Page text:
We rounded up the session with an overview of current research projects going on in the respective departments by Steve Hailes and George Roussos.

MobiSys Group Presentation
View SlideShare presentation or Upload your own. (tags: networks sensors)

The topology of dark networks

Monday, October 13th, 2008

In the current issue of CACM, there is a very interesting article on “The topology of dark networks“. This is the first study I see of the topological structure of dark networks, that is, networks hidden from view and yet with a potentially devastating impact on society. (more…)

Social network collaborative filtering

Monday, October 13th, 2008

Interestingly, “This paper demonstrates that “social network collaborative filtering” (SNCF), wherein user-selected like-minded alters are used to make predictions, can rival traditional user-to-user collaborative filtering (CF) in predictive accuracy. “

Informal Networks from Movements

Saturday, October 11th, 2008

I’m looking for  academics/practionaires interested in the following research  and for companies willing to give me access to relevant data ;-) My website. My email:

To facilitate the flow of information or to promote cultural change, companies often focus on formal organizational charts. Alas, those charts do not reveal the invisible networks that employees use to get things done. One way of identifying invisible networks is to keep track of how staff moves and, more specifically, “who talks to whom”. This can be done automatically by programming mobile phones to keep track of their owners’ location and proximity to other people.  By aggregating data on those phones, one  then produces “informal networks” and can harness them to:

  • Make change stick by identifying influential employees. If management can persuade influential people to be proponent of a big change, then the change is far more likely to succeed.
  • Focus on points in an informal network where relationships should be expanded or reduced. Imagine that, from its informal network, a company finds out that old personnel are extraordinary well-connected and central to collaboration, while many newcomers are stuck on the periphery. To fix the situation, the company may launch “mentoring programs” in which old personnel (central to collaboration) mentor newcomers. That is just one example of how the study of informal networks can break down barriers that hinder collaboration.
  • Measure the effectiveness of major initiatives. Informal networks are also a way for companies to measure the impact of changes. By measuring key network metrics (such as density, cohesion, and centrality) before and after a change, companies can asses whether the change has been a positive one. For example, if an informal network shows higher density after introducing a mentoring program, then the program has been a positive change in that it has reduced the number of steps for any individual to get in touch with a colleague.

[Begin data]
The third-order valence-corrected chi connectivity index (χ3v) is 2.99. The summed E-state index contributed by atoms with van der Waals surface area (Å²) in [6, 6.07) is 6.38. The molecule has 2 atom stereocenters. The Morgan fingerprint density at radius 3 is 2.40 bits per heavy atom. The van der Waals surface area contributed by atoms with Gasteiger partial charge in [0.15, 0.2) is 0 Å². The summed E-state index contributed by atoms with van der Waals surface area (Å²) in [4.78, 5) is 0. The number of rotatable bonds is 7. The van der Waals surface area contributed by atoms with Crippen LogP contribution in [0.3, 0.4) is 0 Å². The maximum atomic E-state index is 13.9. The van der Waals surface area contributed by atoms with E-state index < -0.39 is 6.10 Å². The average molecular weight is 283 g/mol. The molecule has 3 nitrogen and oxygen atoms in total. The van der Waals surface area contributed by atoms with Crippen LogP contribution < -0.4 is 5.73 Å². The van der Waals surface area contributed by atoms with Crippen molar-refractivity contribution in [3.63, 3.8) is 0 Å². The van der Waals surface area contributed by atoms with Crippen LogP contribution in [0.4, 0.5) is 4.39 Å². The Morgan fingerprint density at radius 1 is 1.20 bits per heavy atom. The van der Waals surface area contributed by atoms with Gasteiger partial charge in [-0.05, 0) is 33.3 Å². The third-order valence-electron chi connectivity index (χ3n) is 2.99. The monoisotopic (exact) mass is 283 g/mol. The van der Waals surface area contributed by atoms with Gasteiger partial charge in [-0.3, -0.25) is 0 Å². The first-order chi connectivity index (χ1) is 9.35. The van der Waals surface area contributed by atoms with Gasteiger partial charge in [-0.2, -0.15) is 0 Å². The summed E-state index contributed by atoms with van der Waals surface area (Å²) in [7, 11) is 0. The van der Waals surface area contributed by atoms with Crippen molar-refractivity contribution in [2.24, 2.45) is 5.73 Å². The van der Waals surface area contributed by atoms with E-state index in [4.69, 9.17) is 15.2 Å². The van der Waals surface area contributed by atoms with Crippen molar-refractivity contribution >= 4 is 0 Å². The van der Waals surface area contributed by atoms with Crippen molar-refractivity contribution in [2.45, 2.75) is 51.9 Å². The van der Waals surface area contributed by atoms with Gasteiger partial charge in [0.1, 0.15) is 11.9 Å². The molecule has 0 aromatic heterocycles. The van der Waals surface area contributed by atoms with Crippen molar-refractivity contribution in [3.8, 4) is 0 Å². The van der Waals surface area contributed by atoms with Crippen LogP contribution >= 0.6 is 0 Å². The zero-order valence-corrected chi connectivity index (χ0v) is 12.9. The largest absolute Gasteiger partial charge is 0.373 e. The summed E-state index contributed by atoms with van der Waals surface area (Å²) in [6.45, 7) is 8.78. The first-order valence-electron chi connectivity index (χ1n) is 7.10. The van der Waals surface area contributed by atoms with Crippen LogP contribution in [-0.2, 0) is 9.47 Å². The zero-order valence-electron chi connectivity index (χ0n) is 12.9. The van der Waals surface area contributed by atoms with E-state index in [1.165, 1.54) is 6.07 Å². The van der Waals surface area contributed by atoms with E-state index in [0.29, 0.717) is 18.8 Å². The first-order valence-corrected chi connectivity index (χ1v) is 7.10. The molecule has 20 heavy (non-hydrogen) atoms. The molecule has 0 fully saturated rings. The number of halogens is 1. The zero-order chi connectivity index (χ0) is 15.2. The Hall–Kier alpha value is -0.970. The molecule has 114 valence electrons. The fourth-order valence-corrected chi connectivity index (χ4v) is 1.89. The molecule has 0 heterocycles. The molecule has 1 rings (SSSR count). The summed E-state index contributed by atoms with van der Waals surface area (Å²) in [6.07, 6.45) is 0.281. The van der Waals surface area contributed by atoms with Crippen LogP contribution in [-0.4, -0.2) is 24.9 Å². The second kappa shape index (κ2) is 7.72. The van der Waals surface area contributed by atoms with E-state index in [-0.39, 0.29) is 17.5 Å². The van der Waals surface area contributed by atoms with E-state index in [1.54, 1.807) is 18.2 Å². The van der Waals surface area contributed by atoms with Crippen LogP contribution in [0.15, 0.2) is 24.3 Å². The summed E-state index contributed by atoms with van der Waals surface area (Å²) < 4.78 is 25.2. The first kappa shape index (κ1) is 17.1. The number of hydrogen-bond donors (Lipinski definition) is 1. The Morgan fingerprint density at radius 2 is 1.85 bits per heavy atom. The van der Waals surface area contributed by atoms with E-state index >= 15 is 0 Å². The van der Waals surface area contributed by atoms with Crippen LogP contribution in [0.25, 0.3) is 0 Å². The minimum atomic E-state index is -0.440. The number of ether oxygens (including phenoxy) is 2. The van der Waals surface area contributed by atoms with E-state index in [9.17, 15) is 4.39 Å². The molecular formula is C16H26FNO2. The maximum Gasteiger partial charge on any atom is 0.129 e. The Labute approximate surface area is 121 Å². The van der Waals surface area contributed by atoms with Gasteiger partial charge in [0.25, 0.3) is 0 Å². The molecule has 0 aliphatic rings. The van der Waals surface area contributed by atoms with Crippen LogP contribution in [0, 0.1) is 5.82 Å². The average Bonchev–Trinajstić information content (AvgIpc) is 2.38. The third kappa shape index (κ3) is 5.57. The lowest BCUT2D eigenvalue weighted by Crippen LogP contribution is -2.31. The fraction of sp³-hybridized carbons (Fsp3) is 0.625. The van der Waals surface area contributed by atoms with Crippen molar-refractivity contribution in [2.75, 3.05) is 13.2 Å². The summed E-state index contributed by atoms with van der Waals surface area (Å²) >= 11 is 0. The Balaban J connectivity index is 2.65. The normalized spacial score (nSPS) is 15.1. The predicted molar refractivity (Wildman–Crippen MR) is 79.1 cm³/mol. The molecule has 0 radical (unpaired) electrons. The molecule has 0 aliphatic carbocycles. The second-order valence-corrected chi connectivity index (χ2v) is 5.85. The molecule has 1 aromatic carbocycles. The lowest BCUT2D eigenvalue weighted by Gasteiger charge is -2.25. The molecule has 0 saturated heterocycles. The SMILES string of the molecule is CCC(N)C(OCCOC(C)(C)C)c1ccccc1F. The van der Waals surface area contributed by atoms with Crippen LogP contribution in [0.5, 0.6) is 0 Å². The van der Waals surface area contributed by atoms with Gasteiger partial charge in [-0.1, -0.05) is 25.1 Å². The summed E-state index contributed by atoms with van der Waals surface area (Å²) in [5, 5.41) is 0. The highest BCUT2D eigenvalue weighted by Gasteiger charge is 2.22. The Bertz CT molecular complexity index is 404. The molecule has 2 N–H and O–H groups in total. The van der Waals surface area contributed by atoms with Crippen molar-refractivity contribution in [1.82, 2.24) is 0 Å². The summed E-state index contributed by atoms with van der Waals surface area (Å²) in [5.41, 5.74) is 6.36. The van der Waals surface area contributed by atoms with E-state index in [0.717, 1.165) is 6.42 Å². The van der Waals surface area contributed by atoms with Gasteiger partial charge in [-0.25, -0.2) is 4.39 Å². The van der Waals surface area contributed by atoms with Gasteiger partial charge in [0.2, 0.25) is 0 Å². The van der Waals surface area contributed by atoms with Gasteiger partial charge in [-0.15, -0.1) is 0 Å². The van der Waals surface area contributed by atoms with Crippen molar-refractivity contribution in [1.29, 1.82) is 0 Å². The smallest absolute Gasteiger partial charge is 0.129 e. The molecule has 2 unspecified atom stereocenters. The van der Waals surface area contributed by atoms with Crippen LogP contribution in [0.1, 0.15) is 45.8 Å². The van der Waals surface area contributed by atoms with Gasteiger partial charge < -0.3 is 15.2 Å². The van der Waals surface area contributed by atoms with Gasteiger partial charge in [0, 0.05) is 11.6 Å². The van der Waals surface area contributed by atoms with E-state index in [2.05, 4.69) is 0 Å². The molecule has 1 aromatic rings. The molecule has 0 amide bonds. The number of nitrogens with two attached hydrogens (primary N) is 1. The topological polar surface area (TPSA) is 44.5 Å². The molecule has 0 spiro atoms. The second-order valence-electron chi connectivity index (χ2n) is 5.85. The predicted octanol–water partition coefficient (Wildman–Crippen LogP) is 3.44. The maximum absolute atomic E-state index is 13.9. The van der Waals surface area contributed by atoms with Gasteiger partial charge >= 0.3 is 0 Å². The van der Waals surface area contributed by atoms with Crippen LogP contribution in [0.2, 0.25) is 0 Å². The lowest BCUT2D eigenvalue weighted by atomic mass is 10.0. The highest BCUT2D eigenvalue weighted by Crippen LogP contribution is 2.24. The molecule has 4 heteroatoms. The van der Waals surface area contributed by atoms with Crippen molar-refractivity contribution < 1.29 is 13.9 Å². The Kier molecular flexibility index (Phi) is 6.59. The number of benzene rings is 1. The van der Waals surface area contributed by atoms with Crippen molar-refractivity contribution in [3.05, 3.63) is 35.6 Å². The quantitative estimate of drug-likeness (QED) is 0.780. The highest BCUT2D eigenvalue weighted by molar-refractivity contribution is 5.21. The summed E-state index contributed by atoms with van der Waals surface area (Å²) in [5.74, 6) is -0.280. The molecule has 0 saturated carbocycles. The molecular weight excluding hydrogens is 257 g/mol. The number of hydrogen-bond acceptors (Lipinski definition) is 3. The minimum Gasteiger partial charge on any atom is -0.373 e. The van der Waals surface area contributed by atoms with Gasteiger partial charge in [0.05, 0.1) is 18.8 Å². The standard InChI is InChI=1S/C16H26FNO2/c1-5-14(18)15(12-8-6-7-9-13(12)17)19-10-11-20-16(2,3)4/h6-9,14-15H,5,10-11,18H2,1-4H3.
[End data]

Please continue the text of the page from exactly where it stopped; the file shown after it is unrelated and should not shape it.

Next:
KDD-08 video lectures

Tuesday, October 7th, 2008

KDD-08 videos include:


Creating Social Networks Will No Longer Be a Luxury

Thursday, October 2nd, 2008

In early August, the specialized publication Infoworld gave an award to Elgg, a platform for creating social networks, in the category of best open-source software for collaboration. At that time, hardly anyone other than specialists even knew what it was. That remains the case but things could change in the future. Specialized blogs have celebrated the recent release of version 1.0 of Elgg ( as evidence that open-source software is ready to have its voice be heard in the world of social network creation platforms. In short, Elgg provides a content-management solution that lets anyone create and manage their own social network. The fact that it uses the general public license means it can avoid the limitations of proprietary social networking sites, such as YouTube, Facebook and MySpace, for instance, which make their own rules for admission and content.


Analysis of Social Networks using Ucinet and Siena @ Ox

Thursday, October 2nd, 2008

A one-week workshop on Analysis of Social Networks using Ucinet and Siena, taught by Martin Everett and Tom Snijders, will be held in Oxford, December 15-19, 2008. Registration will be opened soon at the website of the Oxford Spring School. It will be possible to register independently for the Ucinet part (Monday-Tuesday, taught by Martin Everett) and for the Siena part (Wednesday-Friday, taught by Tom Snijders). The program is available at

Machine Learning Applications to Music

Wednesday, October 1st, 2008

Louis gave a very interesting talk about his research on applying machine learning to music. Interestingly, among other things, he discussed two issues of music retrievial:

1) Does the use tags improve retrieval algorithms? In my opinion, the answer is a qualified yes. Case in point: this month at Recsys, Licia and Valentina will present an effective  way of retrieving items (e.g., music files) . Their technique exploits two types of similarity  (item similarity and user similarity), both of which are computed only from (user-specified) tags.  Check section 3 of this paper (short description) and their RecSys paper (complete description).

2) Exsting retrievial algorithms learn your music taste and assume  that it does not change over time. What if you change your taste? That’s a question Neal will answer at, again, RecSys this month. Check his paper.